Another approach is the attenuation of the Leishmania parasites by addition of suicide cassettes that lead to the death of the parasite in response to external stimuli, an example of which is the introduction of drug-sensitive genes such as cytosine de-aminase gene, which is sensitive to 5-fluorocytosine [75]. In animal experiments it has been suggested that parasites carrying drug-sensitive cassettes could provide suitable candidates for leishmanization as an effective treatment of non-resolving lesions could be guaranteed. But no such formulation has reached even in pre-clinical stage as yet. In a clinical trial of live vaccine, in Iran, several live Leishmania major stabilates were produced from the seed lots for challenge studies. The stabilates were made from the late stationary phase of parasites in culture and were kept frozen in liquid nitrogen, until used. Two leishmanization trials were conducted in 42 inoculations in 28 male adult volunteers who were followed until complete healing of their lesions [5]. However, introduction of live attenuated Leishmania vaccine is not possible in an area with a risk of HIV infection.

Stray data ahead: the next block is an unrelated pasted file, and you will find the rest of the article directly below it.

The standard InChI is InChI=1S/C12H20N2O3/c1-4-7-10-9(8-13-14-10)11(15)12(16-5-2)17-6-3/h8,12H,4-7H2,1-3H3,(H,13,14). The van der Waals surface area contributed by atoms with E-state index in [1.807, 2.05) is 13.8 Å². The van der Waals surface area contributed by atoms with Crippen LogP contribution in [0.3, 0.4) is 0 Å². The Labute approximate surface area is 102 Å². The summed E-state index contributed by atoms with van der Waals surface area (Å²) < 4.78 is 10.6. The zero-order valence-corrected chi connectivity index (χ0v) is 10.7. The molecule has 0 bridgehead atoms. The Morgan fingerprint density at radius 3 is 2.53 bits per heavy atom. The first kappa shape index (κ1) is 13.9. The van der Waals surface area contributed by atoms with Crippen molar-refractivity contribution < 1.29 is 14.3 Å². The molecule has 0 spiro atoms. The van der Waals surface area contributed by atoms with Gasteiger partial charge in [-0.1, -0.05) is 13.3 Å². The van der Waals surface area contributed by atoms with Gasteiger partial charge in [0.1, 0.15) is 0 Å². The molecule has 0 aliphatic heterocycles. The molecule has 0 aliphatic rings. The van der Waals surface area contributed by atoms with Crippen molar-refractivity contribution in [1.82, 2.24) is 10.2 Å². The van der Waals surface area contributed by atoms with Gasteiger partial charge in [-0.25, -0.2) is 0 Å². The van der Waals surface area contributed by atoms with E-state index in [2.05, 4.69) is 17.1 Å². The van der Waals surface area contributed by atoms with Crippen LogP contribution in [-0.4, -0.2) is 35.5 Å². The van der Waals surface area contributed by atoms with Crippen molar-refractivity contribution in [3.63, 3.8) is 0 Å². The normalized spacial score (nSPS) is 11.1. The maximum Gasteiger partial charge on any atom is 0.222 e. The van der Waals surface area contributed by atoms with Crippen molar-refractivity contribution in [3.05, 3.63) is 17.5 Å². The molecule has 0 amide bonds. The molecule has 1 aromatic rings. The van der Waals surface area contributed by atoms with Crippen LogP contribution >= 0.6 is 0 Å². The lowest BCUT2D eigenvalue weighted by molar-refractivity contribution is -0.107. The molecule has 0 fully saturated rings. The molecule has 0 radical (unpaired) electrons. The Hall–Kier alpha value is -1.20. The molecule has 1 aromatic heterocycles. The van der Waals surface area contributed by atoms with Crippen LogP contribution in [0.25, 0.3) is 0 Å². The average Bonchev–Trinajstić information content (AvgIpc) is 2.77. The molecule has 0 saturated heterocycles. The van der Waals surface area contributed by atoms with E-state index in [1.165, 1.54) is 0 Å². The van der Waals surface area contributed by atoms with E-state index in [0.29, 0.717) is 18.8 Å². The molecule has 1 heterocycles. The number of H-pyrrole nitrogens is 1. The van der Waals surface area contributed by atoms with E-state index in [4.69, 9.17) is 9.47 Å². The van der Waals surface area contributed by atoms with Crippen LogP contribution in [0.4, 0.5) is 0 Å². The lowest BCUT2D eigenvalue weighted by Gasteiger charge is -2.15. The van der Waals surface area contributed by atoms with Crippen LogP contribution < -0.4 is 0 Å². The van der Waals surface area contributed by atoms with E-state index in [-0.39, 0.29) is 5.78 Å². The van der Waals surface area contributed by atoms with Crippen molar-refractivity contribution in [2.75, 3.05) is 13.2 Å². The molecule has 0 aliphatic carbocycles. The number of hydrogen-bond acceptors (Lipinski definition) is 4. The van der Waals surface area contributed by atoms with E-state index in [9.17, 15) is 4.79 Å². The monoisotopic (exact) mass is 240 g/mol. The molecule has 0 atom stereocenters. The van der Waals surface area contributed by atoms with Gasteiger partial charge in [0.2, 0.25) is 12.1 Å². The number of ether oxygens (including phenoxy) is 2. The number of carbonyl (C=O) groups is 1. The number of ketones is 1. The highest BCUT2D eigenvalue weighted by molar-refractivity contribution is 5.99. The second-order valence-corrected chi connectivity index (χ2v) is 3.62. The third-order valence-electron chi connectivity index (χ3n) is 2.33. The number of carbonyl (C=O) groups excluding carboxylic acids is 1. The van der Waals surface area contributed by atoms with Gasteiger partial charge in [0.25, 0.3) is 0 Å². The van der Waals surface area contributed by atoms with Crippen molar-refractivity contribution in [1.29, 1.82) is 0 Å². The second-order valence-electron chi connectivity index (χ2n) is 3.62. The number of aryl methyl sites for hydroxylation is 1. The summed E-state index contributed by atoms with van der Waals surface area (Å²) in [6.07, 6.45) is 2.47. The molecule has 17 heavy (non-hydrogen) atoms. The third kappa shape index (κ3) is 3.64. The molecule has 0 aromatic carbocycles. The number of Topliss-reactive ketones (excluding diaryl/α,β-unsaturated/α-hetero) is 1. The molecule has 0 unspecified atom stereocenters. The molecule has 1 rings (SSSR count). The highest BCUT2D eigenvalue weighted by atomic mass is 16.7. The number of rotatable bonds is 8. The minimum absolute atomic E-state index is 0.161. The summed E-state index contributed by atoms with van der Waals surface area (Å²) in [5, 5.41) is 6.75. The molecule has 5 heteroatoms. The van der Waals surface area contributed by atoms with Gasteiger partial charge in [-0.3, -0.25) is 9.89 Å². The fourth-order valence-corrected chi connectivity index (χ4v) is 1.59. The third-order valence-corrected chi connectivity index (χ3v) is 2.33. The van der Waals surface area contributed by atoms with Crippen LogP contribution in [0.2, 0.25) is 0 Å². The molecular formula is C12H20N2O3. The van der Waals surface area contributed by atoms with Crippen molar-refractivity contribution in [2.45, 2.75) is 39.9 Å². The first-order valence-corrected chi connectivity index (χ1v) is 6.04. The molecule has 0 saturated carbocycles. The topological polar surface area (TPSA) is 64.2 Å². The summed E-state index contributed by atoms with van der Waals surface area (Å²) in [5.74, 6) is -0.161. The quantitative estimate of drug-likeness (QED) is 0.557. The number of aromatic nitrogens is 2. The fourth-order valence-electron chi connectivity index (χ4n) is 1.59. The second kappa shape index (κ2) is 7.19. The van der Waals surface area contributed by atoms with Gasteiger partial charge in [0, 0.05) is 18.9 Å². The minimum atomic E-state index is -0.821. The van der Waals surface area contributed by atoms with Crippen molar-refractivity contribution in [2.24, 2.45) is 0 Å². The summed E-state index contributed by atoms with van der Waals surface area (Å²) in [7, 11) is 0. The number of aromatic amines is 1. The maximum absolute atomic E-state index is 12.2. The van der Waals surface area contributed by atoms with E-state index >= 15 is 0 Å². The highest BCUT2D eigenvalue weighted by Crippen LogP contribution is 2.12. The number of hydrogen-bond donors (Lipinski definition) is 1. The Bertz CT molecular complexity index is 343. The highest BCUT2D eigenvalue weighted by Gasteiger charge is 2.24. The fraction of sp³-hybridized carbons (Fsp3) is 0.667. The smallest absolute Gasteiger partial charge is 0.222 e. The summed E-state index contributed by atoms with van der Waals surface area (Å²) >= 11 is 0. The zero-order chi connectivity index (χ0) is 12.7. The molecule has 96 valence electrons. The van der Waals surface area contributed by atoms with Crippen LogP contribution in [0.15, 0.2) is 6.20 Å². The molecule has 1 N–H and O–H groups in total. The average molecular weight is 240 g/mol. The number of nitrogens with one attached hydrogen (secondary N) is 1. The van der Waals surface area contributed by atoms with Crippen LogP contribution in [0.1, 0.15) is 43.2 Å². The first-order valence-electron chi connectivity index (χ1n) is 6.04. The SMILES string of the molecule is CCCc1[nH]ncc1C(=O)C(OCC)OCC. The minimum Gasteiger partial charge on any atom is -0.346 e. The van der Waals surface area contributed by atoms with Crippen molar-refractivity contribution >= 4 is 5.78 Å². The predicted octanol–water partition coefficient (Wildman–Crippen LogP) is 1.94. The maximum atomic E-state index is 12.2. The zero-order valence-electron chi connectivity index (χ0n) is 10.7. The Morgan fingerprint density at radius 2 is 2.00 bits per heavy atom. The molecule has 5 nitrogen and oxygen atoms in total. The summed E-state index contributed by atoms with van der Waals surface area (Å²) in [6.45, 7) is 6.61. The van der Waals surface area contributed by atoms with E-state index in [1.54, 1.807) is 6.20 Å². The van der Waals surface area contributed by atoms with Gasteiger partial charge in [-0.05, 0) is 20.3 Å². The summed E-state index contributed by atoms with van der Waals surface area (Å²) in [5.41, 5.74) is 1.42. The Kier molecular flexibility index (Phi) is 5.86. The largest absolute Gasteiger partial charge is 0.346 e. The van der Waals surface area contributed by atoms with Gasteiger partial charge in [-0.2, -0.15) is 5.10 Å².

Recently, live attenuated L. donovani centrin deleted parasites have shown to elicit protective immunity against leishmanial infection in mice and hamster models [76]. Some researchers also have used genetically engineered ascorbic acid-deficient live mutants of L. donovani which induced long-lasting protective immunity against visceral leishmaniasis [77]. Genetically modified Leishmania parasites lacking essential genes like dyhydrofolate reductase, biopterin reductase or cysteine proteases have been shown to stimulate protection against challenge with virulent parasite strains [78, 79]. However, for the live attenuated parasite vaccines, the primary barrier against widespread use remains the absence of clear biomarkers associated with protection and safety. Growth arrested live attenuated Leishmania parasite amastigotes have been used as a tool to develop vaccine candidates against VL [80]. It has also been reported that the combination of live attenuated parasite along with the cysteine proteinases and sand fly salivary antigen provide enhanced the protective efficacy [81]. Long-term protective immunity in BALB/c mice was also observed by using the live attenuated L. donovani p27 gene knockout parasites [82]. Attenuated vaccines offer a novel approach to immunization against leishmaniasis. However, there are fears that the parasite may revert back to a virulent form, particularly in HIV-positive persons who might get a fulminant form of vaccine induced leishmaniasis. The asymptomatic infections of visceral leishmaniasis is another challenge as standard diagnostics methods involving parasite detection in tissue aspirates is morally and technically inappropriate for them; serology-based tests cannot distinguish between uninfected, antibody-positive individuals and asymptomatic infected individuals. DNA-based diagnostic assays appear to most precise but the low predicted parasite burden in the asymptomatic carriers is again an issue. Therefore, developing tools that can predict progression to VL disease is an urgent need to established enrolment criteria for vaccine trials as well as outlining end-points to assess the vaccine efficacy. We and others have earlier shown that a significant number of exposed individuals may remain asymptomatic for several months and finally a good percentage of these asymptomatic persons may self-heal the infection. If these persons are vaccinated and if they develop the disease at a later date, it will be herculean task for national governments and insurance agencies to settle the issues of compensation and media cry. Also, targeted deletion of essential virulence genes can result in complete destruction of the parasite or mutants that may not elicit protective immunity [83]. Moreover, the problems associated with live vaccines are standardization and quality control. Such problems are of least concern with the use of killed parasites for vaccine candidates.